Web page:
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Leafy vegetables are important in human nutrition; however, their diversity as seen in the dishes in South western Nigeria appears to be diminishing. Many popular delicacies are no longer available in the markets. Therefore, this research was conducted to identify and document leafy vegetables in South West Nigeria, assess their ethnobotanical uses from questionnaires administered to farmers/sellers, secure their genetic resource base, and improve their value chain in South-West Nigeria. Vegetable samples were collected from different local communities in five South-West states in Nigeria, identified using manual/flora, and authenticated at the University of Lagos Herbarium. One thousand respondents, 200 in each state, participated in the study. Of these, 76.7% were female, while 23.3% were male. A total of twenty-six (26) leafy vegetables were collected. Twenty-one (21) species are indigenous to the study area, while five (5) species are non-indigenous. Ethnobotanical survey on leafy vegetables from farms and markets revealed that Launaea taraxacifolia, Solanum macrocarpon, Solanum nigrum, Solanum aethiopicum, Solanecio biafrae, Crassocephalum crepidioides and Basella alba are of high medicinal value. They can be used solely or as a recipe with other leafy plants in the treatment of various ailments including malaria, typhoid, blood pressure, stomach disorder, heart diseases and gastrointestinal tract infections. These vegetable species have been neglected and underutilized by humans. Generally, a low degree of consumption, extent of consumption, and cash income capacity was recorded, with exception to the commonly cultivated vegetables. Extracted DNA from the leafy vegetables yielded good-quality DNA; this has been deposited in the DNA bank at the University of Lagos. This study has documented indigenous knowledge on leafy vegetables in southwest Nigeria and contributed towards ex-situ conservation of the species in the DNA bank.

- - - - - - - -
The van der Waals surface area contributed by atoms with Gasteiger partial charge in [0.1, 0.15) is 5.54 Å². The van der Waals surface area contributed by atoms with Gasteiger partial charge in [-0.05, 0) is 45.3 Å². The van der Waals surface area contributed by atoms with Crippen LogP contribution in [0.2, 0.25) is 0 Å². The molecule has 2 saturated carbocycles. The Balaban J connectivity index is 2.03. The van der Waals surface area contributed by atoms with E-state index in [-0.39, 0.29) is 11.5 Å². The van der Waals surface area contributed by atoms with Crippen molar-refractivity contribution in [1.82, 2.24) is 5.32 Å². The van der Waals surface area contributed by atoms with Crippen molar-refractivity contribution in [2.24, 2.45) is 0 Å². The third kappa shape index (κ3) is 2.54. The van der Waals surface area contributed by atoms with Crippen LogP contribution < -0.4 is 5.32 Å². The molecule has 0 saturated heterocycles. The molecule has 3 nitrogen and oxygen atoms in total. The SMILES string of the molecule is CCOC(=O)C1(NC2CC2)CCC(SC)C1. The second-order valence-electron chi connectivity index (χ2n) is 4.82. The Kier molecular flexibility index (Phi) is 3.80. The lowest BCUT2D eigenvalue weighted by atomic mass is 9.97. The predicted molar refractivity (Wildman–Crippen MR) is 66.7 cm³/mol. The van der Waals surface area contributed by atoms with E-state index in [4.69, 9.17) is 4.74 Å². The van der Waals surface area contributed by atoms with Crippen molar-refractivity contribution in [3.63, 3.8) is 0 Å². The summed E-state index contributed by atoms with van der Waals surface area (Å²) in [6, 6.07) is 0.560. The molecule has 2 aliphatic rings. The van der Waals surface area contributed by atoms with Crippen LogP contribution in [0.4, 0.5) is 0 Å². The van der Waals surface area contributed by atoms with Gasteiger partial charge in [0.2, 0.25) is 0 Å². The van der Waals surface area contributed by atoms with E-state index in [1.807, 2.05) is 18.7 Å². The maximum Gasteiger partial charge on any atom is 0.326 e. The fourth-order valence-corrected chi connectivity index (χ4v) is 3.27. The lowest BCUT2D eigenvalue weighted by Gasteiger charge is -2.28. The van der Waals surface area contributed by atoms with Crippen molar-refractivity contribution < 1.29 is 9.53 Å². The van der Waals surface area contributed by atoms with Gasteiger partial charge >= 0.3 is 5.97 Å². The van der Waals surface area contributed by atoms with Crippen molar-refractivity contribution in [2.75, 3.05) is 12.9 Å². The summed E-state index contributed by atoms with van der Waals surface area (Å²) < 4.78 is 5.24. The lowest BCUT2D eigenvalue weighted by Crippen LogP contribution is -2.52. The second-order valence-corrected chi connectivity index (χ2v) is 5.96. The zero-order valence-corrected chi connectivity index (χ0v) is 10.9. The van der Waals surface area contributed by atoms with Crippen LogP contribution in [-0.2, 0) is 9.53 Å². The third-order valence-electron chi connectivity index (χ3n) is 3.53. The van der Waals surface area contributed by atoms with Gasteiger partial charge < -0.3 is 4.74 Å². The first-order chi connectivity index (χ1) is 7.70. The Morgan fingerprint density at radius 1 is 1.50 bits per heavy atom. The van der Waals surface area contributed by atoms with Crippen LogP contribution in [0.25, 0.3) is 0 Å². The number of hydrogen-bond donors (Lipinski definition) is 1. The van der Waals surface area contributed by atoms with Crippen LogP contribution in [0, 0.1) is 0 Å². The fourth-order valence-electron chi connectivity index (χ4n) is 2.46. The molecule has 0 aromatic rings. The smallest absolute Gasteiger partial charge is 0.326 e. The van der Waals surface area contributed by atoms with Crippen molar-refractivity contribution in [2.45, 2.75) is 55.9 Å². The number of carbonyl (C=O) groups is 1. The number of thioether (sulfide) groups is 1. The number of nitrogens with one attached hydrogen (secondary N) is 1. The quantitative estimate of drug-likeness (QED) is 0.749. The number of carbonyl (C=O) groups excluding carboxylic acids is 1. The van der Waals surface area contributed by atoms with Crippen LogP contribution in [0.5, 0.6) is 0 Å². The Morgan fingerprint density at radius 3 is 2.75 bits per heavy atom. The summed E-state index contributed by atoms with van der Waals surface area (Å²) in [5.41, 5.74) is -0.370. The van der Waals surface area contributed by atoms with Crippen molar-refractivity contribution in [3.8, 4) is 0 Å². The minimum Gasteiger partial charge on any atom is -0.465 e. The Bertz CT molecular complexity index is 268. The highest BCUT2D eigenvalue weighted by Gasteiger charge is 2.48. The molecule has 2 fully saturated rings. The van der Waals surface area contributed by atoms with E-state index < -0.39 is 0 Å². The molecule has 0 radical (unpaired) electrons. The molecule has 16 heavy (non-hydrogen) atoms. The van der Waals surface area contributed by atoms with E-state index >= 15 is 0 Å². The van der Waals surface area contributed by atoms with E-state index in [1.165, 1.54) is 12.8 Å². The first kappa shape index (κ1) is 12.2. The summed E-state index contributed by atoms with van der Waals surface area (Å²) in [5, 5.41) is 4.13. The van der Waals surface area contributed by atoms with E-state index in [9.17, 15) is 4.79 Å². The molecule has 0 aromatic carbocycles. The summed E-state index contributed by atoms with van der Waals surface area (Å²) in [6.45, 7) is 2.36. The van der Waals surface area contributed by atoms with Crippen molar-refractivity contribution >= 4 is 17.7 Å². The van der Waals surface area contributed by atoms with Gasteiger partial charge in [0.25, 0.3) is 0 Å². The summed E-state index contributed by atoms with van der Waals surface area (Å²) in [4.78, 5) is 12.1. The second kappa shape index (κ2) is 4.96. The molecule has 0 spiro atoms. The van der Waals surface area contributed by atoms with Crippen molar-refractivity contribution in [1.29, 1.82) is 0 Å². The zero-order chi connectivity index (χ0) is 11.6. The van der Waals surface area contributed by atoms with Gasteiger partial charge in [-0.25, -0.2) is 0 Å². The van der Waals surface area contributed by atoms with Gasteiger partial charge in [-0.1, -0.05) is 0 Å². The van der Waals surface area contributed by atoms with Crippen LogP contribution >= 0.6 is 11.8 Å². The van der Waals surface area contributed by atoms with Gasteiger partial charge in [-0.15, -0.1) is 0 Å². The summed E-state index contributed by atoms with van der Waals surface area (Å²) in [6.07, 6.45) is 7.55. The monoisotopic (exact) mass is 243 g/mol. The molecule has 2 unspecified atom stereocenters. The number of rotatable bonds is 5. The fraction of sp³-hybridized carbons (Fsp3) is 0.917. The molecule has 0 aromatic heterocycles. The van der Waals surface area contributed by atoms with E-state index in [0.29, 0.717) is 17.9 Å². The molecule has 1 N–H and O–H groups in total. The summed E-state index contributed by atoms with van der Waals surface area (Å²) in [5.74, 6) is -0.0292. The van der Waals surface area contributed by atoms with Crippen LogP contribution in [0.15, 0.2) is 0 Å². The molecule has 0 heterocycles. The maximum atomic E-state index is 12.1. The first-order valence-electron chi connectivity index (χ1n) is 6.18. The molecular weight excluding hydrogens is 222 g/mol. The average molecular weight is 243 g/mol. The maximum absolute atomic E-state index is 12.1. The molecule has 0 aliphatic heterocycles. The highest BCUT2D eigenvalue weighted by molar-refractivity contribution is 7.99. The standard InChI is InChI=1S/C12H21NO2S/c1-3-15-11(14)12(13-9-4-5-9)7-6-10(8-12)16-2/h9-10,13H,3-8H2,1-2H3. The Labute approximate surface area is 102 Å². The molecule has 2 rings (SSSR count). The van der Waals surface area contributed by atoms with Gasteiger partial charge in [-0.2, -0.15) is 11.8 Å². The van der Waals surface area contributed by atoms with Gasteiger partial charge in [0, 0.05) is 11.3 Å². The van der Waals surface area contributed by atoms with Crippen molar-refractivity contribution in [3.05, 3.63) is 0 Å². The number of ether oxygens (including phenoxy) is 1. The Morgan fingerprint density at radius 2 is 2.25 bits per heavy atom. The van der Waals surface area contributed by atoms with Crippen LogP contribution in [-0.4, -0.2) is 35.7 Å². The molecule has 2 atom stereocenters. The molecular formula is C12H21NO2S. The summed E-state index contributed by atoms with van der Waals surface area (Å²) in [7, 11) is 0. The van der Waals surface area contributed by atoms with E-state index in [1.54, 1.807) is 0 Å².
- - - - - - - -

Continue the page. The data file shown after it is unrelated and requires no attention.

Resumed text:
Keywords: Leafy Vegetables, Ethnobotany, Genetic Conservation, Indigenous knowledge, Underutilized species